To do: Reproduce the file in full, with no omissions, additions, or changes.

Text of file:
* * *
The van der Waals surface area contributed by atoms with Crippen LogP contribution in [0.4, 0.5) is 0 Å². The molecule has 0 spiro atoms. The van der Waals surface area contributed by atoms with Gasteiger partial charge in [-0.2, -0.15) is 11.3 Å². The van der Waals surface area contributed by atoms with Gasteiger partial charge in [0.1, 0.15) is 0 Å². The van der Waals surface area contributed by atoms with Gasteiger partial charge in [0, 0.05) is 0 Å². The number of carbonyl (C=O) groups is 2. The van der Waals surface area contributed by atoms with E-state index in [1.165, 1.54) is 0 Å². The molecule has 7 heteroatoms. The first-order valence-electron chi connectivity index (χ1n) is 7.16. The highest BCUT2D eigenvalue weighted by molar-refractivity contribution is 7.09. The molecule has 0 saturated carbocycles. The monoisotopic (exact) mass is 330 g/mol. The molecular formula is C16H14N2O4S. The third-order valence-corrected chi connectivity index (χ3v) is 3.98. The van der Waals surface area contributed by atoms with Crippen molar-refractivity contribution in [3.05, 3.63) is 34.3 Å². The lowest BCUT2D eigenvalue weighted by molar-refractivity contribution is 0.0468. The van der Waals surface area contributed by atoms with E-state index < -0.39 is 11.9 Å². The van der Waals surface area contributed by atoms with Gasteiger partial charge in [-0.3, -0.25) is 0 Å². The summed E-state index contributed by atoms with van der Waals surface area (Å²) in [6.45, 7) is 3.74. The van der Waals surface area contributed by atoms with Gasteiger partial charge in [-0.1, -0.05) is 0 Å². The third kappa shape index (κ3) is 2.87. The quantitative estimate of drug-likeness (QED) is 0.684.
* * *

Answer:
The van der Waals surface area contributed by atoms with Crippen LogP contribution in [0.4, 0.5) is 0 Å². The molecule has 0 spiro atoms. The van der Waals surface area contributed by atoms with Gasteiger partial charge in [-0.2, -0.15) is 11.3 Å². The van der Waals surface area contributed by atoms with Gasteiger partial charge in [0.1, 0.15) is 0 Å². The van der Waals surface area contributed by atoms with Gasteiger partial charge in [0, 0.05) is 0 Å². The number of carbonyl (C=O) groups is 2. The van der Waals surface area contributed by atoms with E-state index in [1.165, 1.54) is 0 Å². The molecule has 7 heteroatoms. The first-order valence-electron chi connectivity index (χ1n) is 7.16. The highest BCUT2D eigenvalue weighted by molar-refractivity contribution is 7.09. The molecule has 0 saturated carbocycles. The monoisotopic (exact) mass is 330 g/mol. The molecular formula is C16H14N2O4S. The third-order valence-corrected chi connectivity index (χ3v) is 3.98. The van der Waals surface area contributed by atoms with Crippen molar-refractivity contribution in [3.05, 3.63) is 34.3 Å². The lowest BCUT2D eigenvalue weighted by molar-refractivity contribution is 0.0468. The van der Waals surface area contributed by atoms with E-state index < -0.39 is 11.9 Å². The van der Waals surface area contributed by atoms with Gasteiger partial charge in [-0.3, -0.25) is 0 Å². The summed E-state index contributed by atoms with van der Waals surface area (Å²) in [6.45, 7) is 3.74. The van der Waals surface area contributed by atoms with Gasteiger partial charge in [-0.1, -0.05) is 0 Å². The third kappa shape index (κ3) is 2.87. The quantitative estimate of drug-likeness (QED) is 0.684.